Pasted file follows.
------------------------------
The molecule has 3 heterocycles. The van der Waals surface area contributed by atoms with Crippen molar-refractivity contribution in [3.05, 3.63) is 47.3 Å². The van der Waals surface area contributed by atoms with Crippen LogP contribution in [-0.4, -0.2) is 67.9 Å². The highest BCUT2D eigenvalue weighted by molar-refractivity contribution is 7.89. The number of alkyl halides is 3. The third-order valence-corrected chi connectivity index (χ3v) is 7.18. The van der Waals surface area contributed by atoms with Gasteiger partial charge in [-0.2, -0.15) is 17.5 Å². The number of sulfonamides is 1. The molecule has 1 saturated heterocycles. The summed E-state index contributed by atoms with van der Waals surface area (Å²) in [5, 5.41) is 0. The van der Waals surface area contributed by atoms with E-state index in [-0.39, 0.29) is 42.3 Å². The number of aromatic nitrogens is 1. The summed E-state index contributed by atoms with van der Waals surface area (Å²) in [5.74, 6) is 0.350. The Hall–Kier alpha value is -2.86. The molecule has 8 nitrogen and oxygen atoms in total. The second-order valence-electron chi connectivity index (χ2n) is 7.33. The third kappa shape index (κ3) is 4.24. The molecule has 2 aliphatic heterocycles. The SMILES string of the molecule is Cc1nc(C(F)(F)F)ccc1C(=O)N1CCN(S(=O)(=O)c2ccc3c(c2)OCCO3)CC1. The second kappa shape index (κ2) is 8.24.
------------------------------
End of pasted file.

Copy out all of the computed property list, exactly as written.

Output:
The molecule has 3 heterocycles. The van der Waals surface area contributed by atoms with Crippen molar-refractivity contribution in [3.05, 3.63) is 47.3 Å². The van der Waals surface area contributed by atoms with Crippen LogP contribution in [-0.4, -0.2) is 67.9 Å². The highest BCUT2D eigenvalue weighted by molar-refractivity contribution is 7.89. The number of alkyl halides is 3. The third-order valence-corrected chi connectivity index (χ3v) is 7.18. The van der Waals surface area contributed by atoms with Gasteiger partial charge in [-0.2, -0.15) is 17.5 Å². The number of sulfonamides is 1. The molecule has 1 saturated heterocycles. The summed E-state index contributed by atoms with van der Waals surface area (Å²) in [5, 5.41) is 0. The van der Waals surface area contributed by atoms with E-state index in [-0.39, 0.29) is 42.3 Å². The number of aromatic nitrogens is 1. The summed E-state index contributed by atoms with van der Waals surface area (Å²) in [5.74, 6) is 0.350. The Hall–Kier alpha value is -2.86. The molecule has 8 nitrogen and oxygen atoms in total. The second-order valence-electron chi connectivity index (χ2n) is 7.33. The third kappa shape index (κ3) is 4.24. The molecule has 2 aliphatic heterocycles. The SMILES string of the molecule is Cc1nc(C(F)(F)F)ccc1C(=O)N1CCN(S(=O)(=O)c2ccc3c(c2)OCCO3)CC1. The second kappa shape index (κ2) is 8.24.